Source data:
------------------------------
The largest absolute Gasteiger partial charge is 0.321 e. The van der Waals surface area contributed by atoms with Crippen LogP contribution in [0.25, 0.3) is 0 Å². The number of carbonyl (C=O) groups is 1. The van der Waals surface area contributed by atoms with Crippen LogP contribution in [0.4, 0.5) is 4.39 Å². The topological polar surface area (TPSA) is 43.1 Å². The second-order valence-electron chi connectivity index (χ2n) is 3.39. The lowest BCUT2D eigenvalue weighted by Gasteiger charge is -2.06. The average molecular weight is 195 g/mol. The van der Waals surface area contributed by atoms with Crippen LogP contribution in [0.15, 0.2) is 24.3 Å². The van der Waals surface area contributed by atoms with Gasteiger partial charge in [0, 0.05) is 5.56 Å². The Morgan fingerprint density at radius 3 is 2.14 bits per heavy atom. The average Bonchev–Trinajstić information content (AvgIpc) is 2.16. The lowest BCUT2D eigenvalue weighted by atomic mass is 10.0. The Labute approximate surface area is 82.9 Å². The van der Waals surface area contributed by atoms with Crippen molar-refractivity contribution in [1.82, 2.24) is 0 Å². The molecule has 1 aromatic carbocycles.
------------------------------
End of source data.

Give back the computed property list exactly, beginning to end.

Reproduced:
The largest absolute Gasteiger partial charge is 0.321 e. The van der Waals surface area contributed by atoms with Crippen LogP contribution in [0.25, 0.3) is 0 Å². The number of carbonyl (C=O) groups is 1. The van der Waals surface area contributed by atoms with Crippen LogP contribution in [0.4, 0.5) is 4.39 Å². The topological polar surface area (TPSA) is 43.1 Å². The second-order valence-electron chi connectivity index (χ2n) is 3.39. The lowest BCUT2D eigenvalue weighted by Gasteiger charge is -2.06. The average molecular weight is 195 g/mol. The van der Waals surface area contributed by atoms with Crippen LogP contribution in [0.15, 0.2) is 24.3 Å². The van der Waals surface area contributed by atoms with Gasteiger partial charge in [0, 0.05) is 5.56 Å². The Morgan fingerprint density at radius 3 is 2.14 bits per heavy atom. The average Bonchev–Trinajstić information content (AvgIpc) is 2.16. The lowest BCUT2D eigenvalue weighted by atomic mass is 10.0. The Labute approximate surface area is 82.9 Å². The van der Waals surface area contributed by atoms with Crippen molar-refractivity contribution in [1.82, 2.24) is 0 Å². The molecule has 1 aromatic carbocycles.